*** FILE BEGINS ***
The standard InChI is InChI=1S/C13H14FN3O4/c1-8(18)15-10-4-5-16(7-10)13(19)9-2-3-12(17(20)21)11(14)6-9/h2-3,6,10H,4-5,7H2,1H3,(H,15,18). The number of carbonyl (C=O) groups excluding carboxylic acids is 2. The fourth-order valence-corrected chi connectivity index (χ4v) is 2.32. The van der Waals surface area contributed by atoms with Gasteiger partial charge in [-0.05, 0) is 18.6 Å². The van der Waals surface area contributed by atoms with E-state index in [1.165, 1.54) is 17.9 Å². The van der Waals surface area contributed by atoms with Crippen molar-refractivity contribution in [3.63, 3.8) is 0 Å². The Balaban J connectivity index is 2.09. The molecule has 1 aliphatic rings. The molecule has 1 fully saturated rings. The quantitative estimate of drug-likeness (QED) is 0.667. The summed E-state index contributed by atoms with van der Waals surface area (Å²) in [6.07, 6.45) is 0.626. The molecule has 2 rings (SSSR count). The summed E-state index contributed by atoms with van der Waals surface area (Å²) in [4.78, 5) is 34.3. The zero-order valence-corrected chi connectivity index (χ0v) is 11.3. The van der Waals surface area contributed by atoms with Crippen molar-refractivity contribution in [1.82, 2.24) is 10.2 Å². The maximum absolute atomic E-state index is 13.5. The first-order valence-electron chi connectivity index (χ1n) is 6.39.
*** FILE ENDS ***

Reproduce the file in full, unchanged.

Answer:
The standard InChI is InChI=1S/C13H14FN3O4/c1-8(18)15-10-4-5-16(7-10)13(19)9-2-3-12(17(20)21)11(14)6-9/h2-3,6,10H,4-5,7H2,1H3,(H,15,18). The number of carbonyl (C=O) groups excluding carboxylic acids is 2. The fourth-order valence-corrected chi connectivity index (χ4v) is 2.32. The van der Waals surface area contributed by atoms with Gasteiger partial charge in [-0.05, 0) is 18.6 Å². The van der Waals surface area contributed by atoms with E-state index in [1.165, 1.54) is 17.9 Å². The van der Waals surface area contributed by atoms with Crippen molar-refractivity contribution in [3.63, 3.8) is 0 Å². The Balaban J connectivity index is 2.09. The molecule has 1 aliphatic rings. The molecule has 1 fully saturated rings. The quantitative estimate of drug-likeness (QED) is 0.667. The summed E-state index contributed by atoms with van der Waals surface area (Å²) in [6.07, 6.45) is 0.626. The molecule has 2 rings (SSSR count). The summed E-state index contributed by atoms with van der Waals surface area (Å²) in [4.78, 5) is 34.3. The zero-order valence-corrected chi connectivity index (χ0v) is 11.3. The van der Waals surface area contributed by atoms with Crippen molar-refractivity contribution in [1.82, 2.24) is 10.2 Å². The maximum absolute atomic E-state index is 13.5. The first-order valence-electron chi connectivity index (χ1n) is 6.39.